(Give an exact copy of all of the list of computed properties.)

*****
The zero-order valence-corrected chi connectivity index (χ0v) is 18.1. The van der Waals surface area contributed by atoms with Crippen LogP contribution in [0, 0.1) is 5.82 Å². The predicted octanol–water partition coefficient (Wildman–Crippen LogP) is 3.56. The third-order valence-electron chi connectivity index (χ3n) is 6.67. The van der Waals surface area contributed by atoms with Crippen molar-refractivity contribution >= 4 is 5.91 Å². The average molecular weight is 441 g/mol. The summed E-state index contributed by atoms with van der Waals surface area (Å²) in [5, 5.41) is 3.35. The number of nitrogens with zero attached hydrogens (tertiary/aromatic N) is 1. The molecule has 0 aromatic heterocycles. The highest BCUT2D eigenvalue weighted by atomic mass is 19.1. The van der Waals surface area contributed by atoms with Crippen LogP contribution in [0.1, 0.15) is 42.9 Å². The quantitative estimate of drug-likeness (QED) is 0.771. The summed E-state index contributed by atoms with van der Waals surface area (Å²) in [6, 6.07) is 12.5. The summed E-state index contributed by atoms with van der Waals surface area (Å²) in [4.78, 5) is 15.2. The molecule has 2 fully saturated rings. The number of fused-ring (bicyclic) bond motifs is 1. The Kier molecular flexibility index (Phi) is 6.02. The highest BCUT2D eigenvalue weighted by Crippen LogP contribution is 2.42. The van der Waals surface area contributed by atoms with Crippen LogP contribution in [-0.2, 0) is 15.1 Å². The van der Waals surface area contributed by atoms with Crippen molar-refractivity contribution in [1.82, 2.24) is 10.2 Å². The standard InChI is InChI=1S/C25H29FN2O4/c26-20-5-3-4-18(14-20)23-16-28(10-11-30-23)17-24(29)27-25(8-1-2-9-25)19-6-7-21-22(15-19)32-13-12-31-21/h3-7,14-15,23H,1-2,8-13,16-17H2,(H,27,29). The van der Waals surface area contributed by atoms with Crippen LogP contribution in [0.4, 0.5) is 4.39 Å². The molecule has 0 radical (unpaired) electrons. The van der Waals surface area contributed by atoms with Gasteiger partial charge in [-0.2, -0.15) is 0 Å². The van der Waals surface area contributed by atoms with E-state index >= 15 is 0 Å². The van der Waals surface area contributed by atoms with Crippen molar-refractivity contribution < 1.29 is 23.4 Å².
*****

The zero-order valence-corrected chi connectivity index (χ0v) is 18.1. The van der Waals surface area contributed by atoms with Crippen LogP contribution in [0, 0.1) is 5.82 Å². The predicted octanol–water partition coefficient (Wildman–Crippen LogP) is 3.56. The third-order valence-electron chi connectivity index (χ3n) is 6.67. The van der Waals surface area contributed by atoms with Crippen molar-refractivity contribution >= 4 is 5.91 Å². The average molecular weight is 441 g/mol. The summed E-state index contributed by atoms with van der Waals surface area (Å²) in [5, 5.41) is 3.35. The number of nitrogens with zero attached hydrogens (tertiary/aromatic N) is 1. The molecule has 0 aromatic heterocycles. The highest BCUT2D eigenvalue weighted by atomic mass is 19.1. The van der Waals surface area contributed by atoms with Crippen LogP contribution in [0.1, 0.15) is 42.9 Å². The quantitative estimate of drug-likeness (QED) is 0.771. The summed E-state index contributed by atoms with van der Waals surface area (Å²) in [6, 6.07) is 12.5. The summed E-state index contributed by atoms with van der Waals surface area (Å²) in [4.78, 5) is 15.2. The molecule has 2 fully saturated rings. The number of fused-ring (bicyclic) bond motifs is 1. The Kier molecular flexibility index (Phi) is 6.02. The highest BCUT2D eigenvalue weighted by Crippen LogP contribution is 2.42. The van der Waals surface area contributed by atoms with Crippen LogP contribution in [-0.2, 0) is 15.1 Å². The van der Waals surface area contributed by atoms with Crippen molar-refractivity contribution in [1.82, 2.24) is 10.2 Å². The standard InChI is InChI=1S/C25H29FN2O4/c26-20-5-3-4-18(14-20)23-16-28(10-11-30-23)17-24(29)27-25(8-1-2-9-25)19-6-7-21-22(15-19)32-13-12-31-21/h3-7,14-15,23H,1-2,8-13,16-17H2,(H,27,29). The van der Waals surface area contributed by atoms with Crippen LogP contribution in [0.4, 0.5) is 4.39 Å². The molecule has 0 radical (unpaired) electrons. The van der Waals surface area contributed by atoms with Gasteiger partial charge in [-0.2, -0.15) is 0 Å². The van der Waals surface area contributed by atoms with E-state index >= 15 is 0 Å². The van der Waals surface area contributed by atoms with Crippen molar-refractivity contribution < 1.29 is 23.4 Å².